The Language of the Fair Housing Act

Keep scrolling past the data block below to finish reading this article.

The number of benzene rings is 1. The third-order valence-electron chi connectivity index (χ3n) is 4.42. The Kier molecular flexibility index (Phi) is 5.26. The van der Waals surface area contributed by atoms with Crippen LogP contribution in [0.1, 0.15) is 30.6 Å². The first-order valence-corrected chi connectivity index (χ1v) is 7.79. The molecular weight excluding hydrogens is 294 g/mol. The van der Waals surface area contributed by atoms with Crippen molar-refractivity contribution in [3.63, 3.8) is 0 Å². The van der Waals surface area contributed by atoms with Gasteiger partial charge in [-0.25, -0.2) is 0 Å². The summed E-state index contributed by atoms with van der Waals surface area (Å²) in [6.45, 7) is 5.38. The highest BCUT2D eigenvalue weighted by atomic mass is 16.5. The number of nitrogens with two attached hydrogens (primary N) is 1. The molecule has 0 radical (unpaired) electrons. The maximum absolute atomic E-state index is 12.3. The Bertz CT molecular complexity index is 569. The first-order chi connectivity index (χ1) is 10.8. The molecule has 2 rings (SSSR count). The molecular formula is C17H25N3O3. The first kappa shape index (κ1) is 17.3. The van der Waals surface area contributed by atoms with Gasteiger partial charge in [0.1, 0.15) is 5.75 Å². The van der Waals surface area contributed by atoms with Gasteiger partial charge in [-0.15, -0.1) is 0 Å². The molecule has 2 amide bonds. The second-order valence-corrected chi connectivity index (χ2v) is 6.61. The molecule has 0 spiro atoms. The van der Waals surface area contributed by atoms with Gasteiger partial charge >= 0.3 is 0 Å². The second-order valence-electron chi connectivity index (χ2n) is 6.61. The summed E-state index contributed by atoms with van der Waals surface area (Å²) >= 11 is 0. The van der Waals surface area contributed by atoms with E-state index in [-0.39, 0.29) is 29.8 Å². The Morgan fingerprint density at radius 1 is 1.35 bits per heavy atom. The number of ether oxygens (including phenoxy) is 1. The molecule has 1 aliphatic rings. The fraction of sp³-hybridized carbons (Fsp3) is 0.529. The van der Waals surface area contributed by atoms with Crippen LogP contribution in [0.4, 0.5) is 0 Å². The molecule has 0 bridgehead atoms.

The Third Circuit is not alone in holding that disparate impact liability is available under the Fair Housing Act. Indeed, all of the federal circuit courts that have considered the issue have reached the same conclusion. But this conclusion does not sit well with the actual language of the statute. Courts have long held that federal anti-discrimination laws such as Title VII allow for disparate impact liability because they explicitly target discriminatory effects, even in the absence of discriminatory intent. Title VII, for example, not only prohibits an employer from discriminating "against any individual with respect to his compensation, terms, conditions, or privileges of employment, because of such individual's race, color, religion, sex, or national origin," but also prohibits any employment practice "which would deprive or tend to deprive any individual of employment opportunities or otherwise adversely affect his status as an employee, because of such individual's race, color, religion, sex, or national origin." 42 U.S.C. § 2000e-2(a)(1) & (2). The Supreme Court has explained that the use of the word "affect" in the latter provision "focuses on the effects of the action on the employee rather than the motivation for the action of the employer." Smith v. City of Jackson, 544 U.S. 228, 236 (2005) (plurality opinion) (emphasis in original); see also id. at 243-47 (Scalia, J. concurring) (deferring to the Equal Employment Opportunity Commission's interpretation of the word "affect" as "authoriz[ing] disparate-impact claims").